Music Article

Mariah vs. J. Lo

EW debates J. Lo and Mariah Carey -- Who would win in a battle of the super divas?

Eminem! U2! Gwen Stefani! Sound like a blockbuster lineup? It is. Too bad it's last year's list of superstar fall releases. This year, well, let's just say Ashlee Simpson ain't gonna save the CD biz. With new discs from OutKast and Pharrell getting bumped to 2006, fall has been something of a bust. ''The holiday season is disappointing,'' says Lon Lindeland, director of music purchasing at Best Buy. ''I had optimism there'd be some exciting releases that would bring consumers into stores...but there weren't any.''

It's been a grim year, with album sales down nearly 10 percent from 2004. But it's not all bad news. There were some notable winners, like rapper the Game (whose debut sold 2.3 million copies), pop-punk band Fall Out Boy (who came out of nowhere to sell more than a million CDs), and System of a Down (with two chart-topping albums in 2005). A few other notable winners — and losers:

WINNER: Mariah By shifting focus to The Voice and the sort of hooks that made her a '90s pop queen, she scored the comeback of the year. ''Mariah has never been given enough credit for songwriting,'' says Universal Records prexy Monte Lipman. ''She's sold over 100 million records and suddenly she's an underdog.'' Guess Glitter served her well after all.

LOSER: J. Lo March's Rebirth only sold 700,000 (less than a third of 2002's This Is Me...Then). ''It's hands down the brick of the year,'' says one major-label exec. ''But don't count her out,'' says VH1 general manager Tom Calderone. After all, Lopez could always make a Mariah-style comeback herself.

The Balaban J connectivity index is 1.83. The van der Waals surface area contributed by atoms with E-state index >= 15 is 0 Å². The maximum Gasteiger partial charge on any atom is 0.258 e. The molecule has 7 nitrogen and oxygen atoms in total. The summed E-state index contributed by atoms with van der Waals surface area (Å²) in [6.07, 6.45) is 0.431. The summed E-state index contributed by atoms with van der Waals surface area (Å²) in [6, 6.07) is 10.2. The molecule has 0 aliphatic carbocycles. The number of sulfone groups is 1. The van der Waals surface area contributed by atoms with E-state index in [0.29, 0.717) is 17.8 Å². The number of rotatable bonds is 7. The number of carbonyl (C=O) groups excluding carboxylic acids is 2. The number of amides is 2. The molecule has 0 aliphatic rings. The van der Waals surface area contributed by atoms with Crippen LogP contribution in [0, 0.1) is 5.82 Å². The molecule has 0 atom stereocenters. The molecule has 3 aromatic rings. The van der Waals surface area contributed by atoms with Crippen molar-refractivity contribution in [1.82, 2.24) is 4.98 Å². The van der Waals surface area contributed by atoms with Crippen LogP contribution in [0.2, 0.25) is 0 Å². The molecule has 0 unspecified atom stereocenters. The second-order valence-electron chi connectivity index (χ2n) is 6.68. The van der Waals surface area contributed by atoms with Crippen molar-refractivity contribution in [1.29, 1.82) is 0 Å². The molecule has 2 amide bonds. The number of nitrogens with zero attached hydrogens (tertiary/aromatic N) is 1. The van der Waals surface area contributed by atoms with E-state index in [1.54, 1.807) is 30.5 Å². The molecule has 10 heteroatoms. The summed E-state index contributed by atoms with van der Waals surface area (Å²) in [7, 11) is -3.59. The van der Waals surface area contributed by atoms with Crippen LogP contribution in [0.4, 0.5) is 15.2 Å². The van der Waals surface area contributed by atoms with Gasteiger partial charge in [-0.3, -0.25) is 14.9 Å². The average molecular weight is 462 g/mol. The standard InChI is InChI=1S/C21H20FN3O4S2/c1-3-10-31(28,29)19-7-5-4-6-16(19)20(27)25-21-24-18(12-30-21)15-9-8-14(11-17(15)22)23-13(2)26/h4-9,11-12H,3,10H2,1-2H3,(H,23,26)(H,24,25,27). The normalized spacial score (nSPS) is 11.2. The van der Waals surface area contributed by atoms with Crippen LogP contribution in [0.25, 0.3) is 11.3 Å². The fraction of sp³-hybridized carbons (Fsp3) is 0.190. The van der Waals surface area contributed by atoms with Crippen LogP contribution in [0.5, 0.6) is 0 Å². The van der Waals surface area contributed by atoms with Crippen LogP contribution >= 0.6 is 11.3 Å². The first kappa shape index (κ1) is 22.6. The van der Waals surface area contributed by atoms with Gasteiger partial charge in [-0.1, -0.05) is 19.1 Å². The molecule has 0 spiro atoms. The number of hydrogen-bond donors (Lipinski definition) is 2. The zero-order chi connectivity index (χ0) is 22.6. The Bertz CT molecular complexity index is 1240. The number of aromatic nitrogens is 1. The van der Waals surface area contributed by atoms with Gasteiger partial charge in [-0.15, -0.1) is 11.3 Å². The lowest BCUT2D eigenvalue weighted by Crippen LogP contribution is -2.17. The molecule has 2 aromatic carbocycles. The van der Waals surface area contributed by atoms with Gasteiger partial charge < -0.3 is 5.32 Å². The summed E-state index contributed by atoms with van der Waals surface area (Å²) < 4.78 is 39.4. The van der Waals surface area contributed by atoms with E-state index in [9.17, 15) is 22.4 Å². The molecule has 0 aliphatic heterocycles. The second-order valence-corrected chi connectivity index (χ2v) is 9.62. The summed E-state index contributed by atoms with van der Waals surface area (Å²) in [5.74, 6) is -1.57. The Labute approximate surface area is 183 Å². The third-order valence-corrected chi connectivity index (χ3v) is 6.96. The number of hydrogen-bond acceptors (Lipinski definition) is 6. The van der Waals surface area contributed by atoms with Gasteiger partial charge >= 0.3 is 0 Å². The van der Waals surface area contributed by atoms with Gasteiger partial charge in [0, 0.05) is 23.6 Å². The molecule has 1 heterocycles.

WINNER: Rock-Pop Green Day, Coldplay, and the Killers weren't the only acts making noise (and money) with guitars. From newly amped-up Top 40 staple Kelly Clarkson to emo-punks Fall Out Boy, the TRL set was all about rocking out. Says Calderone, ''Even Hilary Duff wants to be a rocker.''

LOSER: Dance-Pop O Justin, where art thou? With Xtina and Britney taking a time-out and Usher concentrating on films, no one stepped up. ''Pop artists were trying to come off as more real, more singer-songwritery,'' notes Tom Poleman, Clear Channel Radio's senior VP of programming. Reality may work for TV, but clearly not for dance-pop.


WINNER: Interscope Boasting megasellers by 50 Cent, Gwen Stefani, the Black Eyed Peas, and the Game, Interscope Geffen A&M hit enough home runs to make George Steinbrenner jealous, and to make them the market-share leader for the year. ''They don't let crap through the system,'' says Michael Chase, music director of Atlanta pop station Star 94. Huh. No crap. Why didn't we think of that?

LOSER: Virgin How do you know your label's in trouble? Your biggest hit is a sleeper electronic disc by a bunch of cartoon characters. With Gorillaz representing in the absence of fading stars Janet Jackson and Lenny Kravitz, the imprint had little to celebrate. ''Virgin desperately needs to be rebuilt,'' says one radio exec. ''They've done the right thing by hiring [former Atlantic prez] Jason Flom.''

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